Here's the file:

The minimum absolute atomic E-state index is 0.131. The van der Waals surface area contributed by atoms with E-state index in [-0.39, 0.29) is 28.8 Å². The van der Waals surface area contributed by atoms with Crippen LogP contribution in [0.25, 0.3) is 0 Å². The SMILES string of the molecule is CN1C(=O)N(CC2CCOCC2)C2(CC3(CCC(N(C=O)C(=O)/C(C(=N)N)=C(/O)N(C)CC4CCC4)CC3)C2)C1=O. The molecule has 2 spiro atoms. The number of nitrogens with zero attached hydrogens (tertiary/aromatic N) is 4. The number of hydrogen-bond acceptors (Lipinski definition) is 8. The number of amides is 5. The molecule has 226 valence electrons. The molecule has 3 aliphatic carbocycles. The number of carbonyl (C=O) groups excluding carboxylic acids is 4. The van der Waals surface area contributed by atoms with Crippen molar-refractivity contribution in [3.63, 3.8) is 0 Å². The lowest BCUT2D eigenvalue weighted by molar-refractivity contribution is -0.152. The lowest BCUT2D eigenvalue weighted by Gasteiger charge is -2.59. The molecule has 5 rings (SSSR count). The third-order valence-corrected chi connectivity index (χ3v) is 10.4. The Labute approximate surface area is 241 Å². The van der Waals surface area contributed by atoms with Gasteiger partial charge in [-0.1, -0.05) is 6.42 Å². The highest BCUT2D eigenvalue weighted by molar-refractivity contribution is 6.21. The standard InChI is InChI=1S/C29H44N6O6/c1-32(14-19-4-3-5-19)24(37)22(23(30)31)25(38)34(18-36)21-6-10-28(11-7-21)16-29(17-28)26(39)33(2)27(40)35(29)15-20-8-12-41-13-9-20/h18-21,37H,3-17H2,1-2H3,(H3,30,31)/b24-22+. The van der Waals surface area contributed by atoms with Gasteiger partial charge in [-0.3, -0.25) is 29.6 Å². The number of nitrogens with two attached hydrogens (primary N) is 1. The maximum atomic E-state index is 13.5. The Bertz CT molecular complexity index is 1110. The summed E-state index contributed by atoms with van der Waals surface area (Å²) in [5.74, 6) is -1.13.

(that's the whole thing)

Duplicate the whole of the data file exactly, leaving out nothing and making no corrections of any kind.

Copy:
The minimum absolute atomic E-state index is 0.131. The van der Waals surface area contributed by atoms with E-state index in [-0.39, 0.29) is 28.8 Å². The van der Waals surface area contributed by atoms with Crippen LogP contribution in [0.25, 0.3) is 0 Å². The SMILES string of the molecule is CN1C(=O)N(CC2CCOCC2)C2(CC3(CCC(N(C=O)C(=O)/C(C(=N)N)=C(/O)N(C)CC4CCC4)CC3)C2)C1=O. The molecule has 2 spiro atoms. The number of nitrogens with zero attached hydrogens (tertiary/aromatic N) is 4. The number of hydrogen-bond acceptors (Lipinski definition) is 8. The number of amides is 5. The molecule has 226 valence electrons. The molecule has 3 aliphatic carbocycles. The number of carbonyl (C=O) groups excluding carboxylic acids is 4. The van der Waals surface area contributed by atoms with Crippen molar-refractivity contribution in [3.63, 3.8) is 0 Å². The lowest BCUT2D eigenvalue weighted by molar-refractivity contribution is -0.152. The lowest BCUT2D eigenvalue weighted by Gasteiger charge is -2.59. The molecule has 5 rings (SSSR count). The third-order valence-corrected chi connectivity index (χ3v) is 10.4. The Labute approximate surface area is 241 Å². The van der Waals surface area contributed by atoms with Gasteiger partial charge in [-0.1, -0.05) is 6.42 Å². The highest BCUT2D eigenvalue weighted by molar-refractivity contribution is 6.21. The standard InChI is InChI=1S/C29H44N6O6/c1-32(14-19-4-3-5-19)24(37)22(23(30)31)25(38)34(18-36)21-6-10-28(11-7-21)16-29(17-28)26(39)33(2)27(40)35(29)15-20-8-12-41-13-9-20/h18-21,37H,3-17H2,1-2H3,(H3,30,31)/b24-22+. The van der Waals surface area contributed by atoms with Gasteiger partial charge in [-0.3, -0.25) is 29.6 Å². The number of nitrogens with two attached hydrogens (primary N) is 1. The maximum atomic E-state index is 13.5. The Bertz CT molecular complexity index is 1110. The summed E-state index contributed by atoms with van der Waals surface area (Å²) in [5.74, 6) is -1.13.